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This piece looks at the only majority-black nursing home in Illinois that earned the highest possible rating from Nursing Home Compare. The home is also noteworthy because it received that mark while having more than 85 percent of resident care paid for by Medicaid.

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This story distills a national analysis of nursing home data and finds that Illinois is the worst state in the country for black seniors seeking nursing home. Illinois has the highest number of poorly rated majority black facilities in the country and just one black nursing home that received an excellent rating from Nursing Home Compare.

We looked at black and white homes where a high percentage of resident care was paid for by Medicaid and found that the disparities between the two groups actually increased, rather than shrunk as some owners with whom we had spoken predicted.

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Health care reporters know how rarely hospitals suspend a doctor's privileges. Those rights are granted and revoked by other doctors, and doctors are loathe to set a precedent by saying a botched surgery or missed diagnosis should bar a doctor for life.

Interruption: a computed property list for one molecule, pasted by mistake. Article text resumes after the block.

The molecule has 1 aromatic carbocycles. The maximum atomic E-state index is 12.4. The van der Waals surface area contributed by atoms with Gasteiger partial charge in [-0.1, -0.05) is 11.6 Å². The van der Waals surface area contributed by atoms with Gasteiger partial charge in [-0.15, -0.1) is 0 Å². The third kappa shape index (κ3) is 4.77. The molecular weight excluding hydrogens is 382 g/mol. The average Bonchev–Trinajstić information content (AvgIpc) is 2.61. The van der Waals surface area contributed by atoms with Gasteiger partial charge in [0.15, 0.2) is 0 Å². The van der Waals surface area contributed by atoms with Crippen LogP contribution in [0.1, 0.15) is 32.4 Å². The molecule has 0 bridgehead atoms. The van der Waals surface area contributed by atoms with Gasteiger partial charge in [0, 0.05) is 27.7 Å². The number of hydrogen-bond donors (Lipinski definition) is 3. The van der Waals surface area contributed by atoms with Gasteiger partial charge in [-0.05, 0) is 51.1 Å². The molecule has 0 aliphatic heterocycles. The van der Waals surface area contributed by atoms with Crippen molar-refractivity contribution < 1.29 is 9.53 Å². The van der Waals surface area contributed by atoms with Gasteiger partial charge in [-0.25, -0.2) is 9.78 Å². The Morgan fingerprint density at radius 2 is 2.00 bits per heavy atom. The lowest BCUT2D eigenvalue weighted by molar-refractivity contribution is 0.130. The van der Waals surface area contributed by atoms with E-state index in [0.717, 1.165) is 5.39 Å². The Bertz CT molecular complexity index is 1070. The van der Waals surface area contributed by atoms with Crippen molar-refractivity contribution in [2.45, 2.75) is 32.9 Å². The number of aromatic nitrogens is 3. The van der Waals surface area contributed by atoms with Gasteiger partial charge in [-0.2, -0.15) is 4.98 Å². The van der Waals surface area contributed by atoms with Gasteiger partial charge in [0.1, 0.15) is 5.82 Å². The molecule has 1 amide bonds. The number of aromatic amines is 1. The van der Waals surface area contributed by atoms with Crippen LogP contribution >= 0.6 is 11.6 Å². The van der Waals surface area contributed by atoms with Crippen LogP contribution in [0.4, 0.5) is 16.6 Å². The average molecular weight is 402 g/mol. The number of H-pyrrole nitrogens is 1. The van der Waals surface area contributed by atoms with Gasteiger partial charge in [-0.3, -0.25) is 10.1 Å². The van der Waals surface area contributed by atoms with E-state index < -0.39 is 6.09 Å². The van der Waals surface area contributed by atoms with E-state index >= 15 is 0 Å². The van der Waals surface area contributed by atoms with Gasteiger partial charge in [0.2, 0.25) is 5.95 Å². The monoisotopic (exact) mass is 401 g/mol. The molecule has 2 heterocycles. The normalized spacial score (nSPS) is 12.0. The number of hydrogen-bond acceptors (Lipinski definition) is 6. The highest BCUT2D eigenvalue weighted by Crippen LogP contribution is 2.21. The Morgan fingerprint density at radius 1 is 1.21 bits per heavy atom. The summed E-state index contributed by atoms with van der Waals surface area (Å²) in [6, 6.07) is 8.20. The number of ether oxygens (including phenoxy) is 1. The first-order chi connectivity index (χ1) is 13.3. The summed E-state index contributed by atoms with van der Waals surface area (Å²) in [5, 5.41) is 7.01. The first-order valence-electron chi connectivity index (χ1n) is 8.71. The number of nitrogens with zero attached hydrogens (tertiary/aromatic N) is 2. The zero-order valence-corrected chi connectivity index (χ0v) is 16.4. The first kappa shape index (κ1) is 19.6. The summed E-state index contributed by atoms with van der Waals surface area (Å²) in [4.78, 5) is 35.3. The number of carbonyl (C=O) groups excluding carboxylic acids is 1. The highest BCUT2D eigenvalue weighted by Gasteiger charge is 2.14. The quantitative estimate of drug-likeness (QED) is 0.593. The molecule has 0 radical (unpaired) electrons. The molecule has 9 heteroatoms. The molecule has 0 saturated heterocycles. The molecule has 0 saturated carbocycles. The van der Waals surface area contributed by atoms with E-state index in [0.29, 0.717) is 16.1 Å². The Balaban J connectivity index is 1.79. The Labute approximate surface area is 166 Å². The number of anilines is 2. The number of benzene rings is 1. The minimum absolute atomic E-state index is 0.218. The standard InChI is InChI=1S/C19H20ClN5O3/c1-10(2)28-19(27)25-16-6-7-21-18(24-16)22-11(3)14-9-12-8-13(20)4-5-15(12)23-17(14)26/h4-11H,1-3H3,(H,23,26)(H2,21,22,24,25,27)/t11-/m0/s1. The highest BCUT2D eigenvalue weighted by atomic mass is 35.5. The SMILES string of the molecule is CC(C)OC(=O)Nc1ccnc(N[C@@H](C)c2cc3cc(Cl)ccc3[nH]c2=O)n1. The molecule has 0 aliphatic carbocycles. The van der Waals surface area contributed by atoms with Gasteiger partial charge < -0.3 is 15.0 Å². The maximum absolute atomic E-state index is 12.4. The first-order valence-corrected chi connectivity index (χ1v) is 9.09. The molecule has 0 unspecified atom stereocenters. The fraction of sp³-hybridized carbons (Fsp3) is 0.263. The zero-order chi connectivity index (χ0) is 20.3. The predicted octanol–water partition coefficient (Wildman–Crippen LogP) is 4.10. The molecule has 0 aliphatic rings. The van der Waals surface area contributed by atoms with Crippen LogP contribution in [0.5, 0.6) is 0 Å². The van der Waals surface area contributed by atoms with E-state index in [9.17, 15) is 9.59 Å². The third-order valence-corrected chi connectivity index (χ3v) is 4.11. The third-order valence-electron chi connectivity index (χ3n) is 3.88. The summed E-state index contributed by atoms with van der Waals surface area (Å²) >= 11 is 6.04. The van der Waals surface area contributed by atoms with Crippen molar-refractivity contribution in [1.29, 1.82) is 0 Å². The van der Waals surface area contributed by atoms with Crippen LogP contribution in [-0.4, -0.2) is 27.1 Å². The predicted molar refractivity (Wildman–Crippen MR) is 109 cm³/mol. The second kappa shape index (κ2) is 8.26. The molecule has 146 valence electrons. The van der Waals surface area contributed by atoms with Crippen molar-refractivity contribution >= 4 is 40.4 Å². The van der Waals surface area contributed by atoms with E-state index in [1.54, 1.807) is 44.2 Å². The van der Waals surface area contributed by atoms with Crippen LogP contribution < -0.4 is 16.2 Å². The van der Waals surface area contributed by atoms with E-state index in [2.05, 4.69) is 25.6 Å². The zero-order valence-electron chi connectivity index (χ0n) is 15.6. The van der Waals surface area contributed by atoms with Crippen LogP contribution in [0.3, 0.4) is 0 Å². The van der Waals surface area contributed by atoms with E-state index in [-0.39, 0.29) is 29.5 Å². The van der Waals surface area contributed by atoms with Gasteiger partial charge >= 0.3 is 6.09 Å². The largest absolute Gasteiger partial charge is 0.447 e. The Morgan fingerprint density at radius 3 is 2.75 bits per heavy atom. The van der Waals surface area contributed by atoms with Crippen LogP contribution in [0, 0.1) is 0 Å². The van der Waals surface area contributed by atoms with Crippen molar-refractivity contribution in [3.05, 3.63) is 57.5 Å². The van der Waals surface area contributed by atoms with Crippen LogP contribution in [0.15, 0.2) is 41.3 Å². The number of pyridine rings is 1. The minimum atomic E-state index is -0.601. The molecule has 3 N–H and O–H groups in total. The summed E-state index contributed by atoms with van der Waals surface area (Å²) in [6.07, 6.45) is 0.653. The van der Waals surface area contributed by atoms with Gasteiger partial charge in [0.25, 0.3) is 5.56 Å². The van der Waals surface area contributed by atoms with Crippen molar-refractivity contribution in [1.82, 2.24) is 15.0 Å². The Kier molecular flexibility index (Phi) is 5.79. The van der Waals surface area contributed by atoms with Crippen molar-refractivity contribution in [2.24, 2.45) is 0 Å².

That's why it was a big deal when the Reston Hospital Center in Virginia took away Dr. Bahram Tafreshi Moshiri's right to practice there in November 2001.

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John Golenski is executive director of the George Mark Children's House, a children's respite and end-of-life care facility in San Leandro, Calif., for children with life-limiting or terminal illnesses. All care is informed by the principles of palliative care. Additional support services are available to all family members, and services are provided regardless of a family's ability to pay. Golenski joined the George Mark Children's House after a long career in clinical services, health care ethics and health policy. From 1978 to 1979, he was executive director of the Shanti Project.

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Journalists are using geographic information software (GIS) to map data for stories and graphics about toxic health threats, prescription medicine abuse and EMS response times. Here are more ideas for using GIS in your health reporting.

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The nation’s overdose epidemic has entered a devastating new phase. Drugs laced with fentanyl and even more poisonous synthetics have flooded the streets, as the crisis spreads well beyond the rural, largely white communities that initially drew attention. The death rate is escalating twice as fast among Black people than among white people. This webinar will give journalists deep insights, fresh story ideas and practical tips for covering an epidemic that killed more than 107,000 people in the U.S. last year. Sign-up here!

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